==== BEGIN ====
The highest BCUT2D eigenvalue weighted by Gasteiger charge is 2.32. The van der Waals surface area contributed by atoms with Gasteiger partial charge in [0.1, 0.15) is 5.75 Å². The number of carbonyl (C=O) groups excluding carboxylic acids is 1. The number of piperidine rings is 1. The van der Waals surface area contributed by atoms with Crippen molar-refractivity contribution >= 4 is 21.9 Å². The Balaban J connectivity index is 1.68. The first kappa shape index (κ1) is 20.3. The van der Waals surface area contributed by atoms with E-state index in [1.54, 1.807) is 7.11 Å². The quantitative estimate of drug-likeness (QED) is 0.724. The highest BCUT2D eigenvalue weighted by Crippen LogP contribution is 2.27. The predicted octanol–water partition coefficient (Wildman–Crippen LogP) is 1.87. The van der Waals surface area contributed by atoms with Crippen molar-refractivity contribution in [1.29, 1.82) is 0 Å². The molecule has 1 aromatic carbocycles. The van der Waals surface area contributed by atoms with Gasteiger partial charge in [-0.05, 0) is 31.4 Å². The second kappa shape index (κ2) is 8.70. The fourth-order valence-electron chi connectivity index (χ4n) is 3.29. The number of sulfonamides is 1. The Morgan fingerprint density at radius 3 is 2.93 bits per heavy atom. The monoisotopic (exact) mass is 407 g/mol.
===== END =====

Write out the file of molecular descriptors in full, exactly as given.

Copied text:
The highest BCUT2D eigenvalue weighted by Gasteiger charge is 2.32. The van der Waals surface area contributed by atoms with Gasteiger partial charge in [0.1, 0.15) is 5.75 Å². The number of carbonyl (C=O) groups excluding carboxylic acids is 1. The number of piperidine rings is 1. The van der Waals surface area contributed by atoms with Crippen molar-refractivity contribution >= 4 is 21.9 Å². The Balaban J connectivity index is 1.68. The first kappa shape index (κ1) is 20.3. The van der Waals surface area contributed by atoms with E-state index in [1.54, 1.807) is 7.11 Å². The quantitative estimate of drug-likeness (QED) is 0.724. The highest BCUT2D eigenvalue weighted by Crippen LogP contribution is 2.27. The predicted octanol–water partition coefficient (Wildman–Crippen LogP) is 1.87. The van der Waals surface area contributed by atoms with Crippen molar-refractivity contribution in [1.29, 1.82) is 0 Å². The molecule has 1 aromatic carbocycles. The van der Waals surface area contributed by atoms with Gasteiger partial charge in [-0.05, 0) is 31.4 Å². The second kappa shape index (κ2) is 8.70. The fourth-order valence-electron chi connectivity index (χ4n) is 3.29. The number of sulfonamides is 1. The Morgan fingerprint density at radius 3 is 2.93 bits per heavy atom. The monoisotopic (exact) mass is 407 g/mol.